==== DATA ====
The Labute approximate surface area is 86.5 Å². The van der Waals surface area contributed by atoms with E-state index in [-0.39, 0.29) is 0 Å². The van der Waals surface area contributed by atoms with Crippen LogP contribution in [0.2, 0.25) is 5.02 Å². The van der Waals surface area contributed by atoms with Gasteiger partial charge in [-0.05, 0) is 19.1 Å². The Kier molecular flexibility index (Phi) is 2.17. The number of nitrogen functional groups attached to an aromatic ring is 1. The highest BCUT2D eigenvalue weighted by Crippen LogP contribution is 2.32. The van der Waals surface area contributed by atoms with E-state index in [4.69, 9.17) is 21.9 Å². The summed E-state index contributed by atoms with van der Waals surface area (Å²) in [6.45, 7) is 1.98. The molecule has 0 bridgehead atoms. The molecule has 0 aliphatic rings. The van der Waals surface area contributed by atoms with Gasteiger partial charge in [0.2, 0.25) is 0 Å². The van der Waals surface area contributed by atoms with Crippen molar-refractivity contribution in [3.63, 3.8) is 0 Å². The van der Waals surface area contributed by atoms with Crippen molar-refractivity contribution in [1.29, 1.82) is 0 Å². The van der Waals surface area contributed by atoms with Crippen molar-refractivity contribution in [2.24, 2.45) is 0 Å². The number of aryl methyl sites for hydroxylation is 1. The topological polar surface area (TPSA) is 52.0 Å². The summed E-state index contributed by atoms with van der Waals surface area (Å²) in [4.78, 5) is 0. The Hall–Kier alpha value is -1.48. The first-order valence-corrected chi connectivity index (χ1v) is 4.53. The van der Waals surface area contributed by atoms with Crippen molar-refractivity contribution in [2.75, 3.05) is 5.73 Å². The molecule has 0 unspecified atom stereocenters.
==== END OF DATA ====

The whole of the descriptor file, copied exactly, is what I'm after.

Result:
The Labute approximate surface area is 86.5 Å². The van der Waals surface area contributed by atoms with E-state index in [-0.39, 0.29) is 0 Å². The van der Waals surface area contributed by atoms with Crippen LogP contribution in [0.2, 0.25) is 5.02 Å². The van der Waals surface area contributed by atoms with Gasteiger partial charge in [-0.05, 0) is 19.1 Å². The Kier molecular flexibility index (Phi) is 2.17. The number of nitrogen functional groups attached to an aromatic ring is 1. The highest BCUT2D eigenvalue weighted by Crippen LogP contribution is 2.32. The van der Waals surface area contributed by atoms with E-state index in [4.69, 9.17) is 21.9 Å². The summed E-state index contributed by atoms with van der Waals surface area (Å²) in [6.45, 7) is 1.98. The molecule has 0 bridgehead atoms. The molecule has 0 aliphatic rings. The van der Waals surface area contributed by atoms with Gasteiger partial charge in [0.2, 0.25) is 0 Å². The van der Waals surface area contributed by atoms with Crippen molar-refractivity contribution in [3.63, 3.8) is 0 Å². The van der Waals surface area contributed by atoms with Crippen molar-refractivity contribution in [1.29, 1.82) is 0 Å². The van der Waals surface area contributed by atoms with Crippen molar-refractivity contribution in [2.24, 2.45) is 0 Å². The number of aryl methyl sites for hydroxylation is 1. The topological polar surface area (TPSA) is 52.0 Å². The summed E-state index contributed by atoms with van der Waals surface area (Å²) in [4.78, 5) is 0. The Hall–Kier alpha value is -1.48. The first-order valence-corrected chi connectivity index (χ1v) is 4.53. The van der Waals surface area contributed by atoms with Crippen molar-refractivity contribution in [2.75, 3.05) is 5.73 Å². The molecule has 0 unspecified atom stereocenters.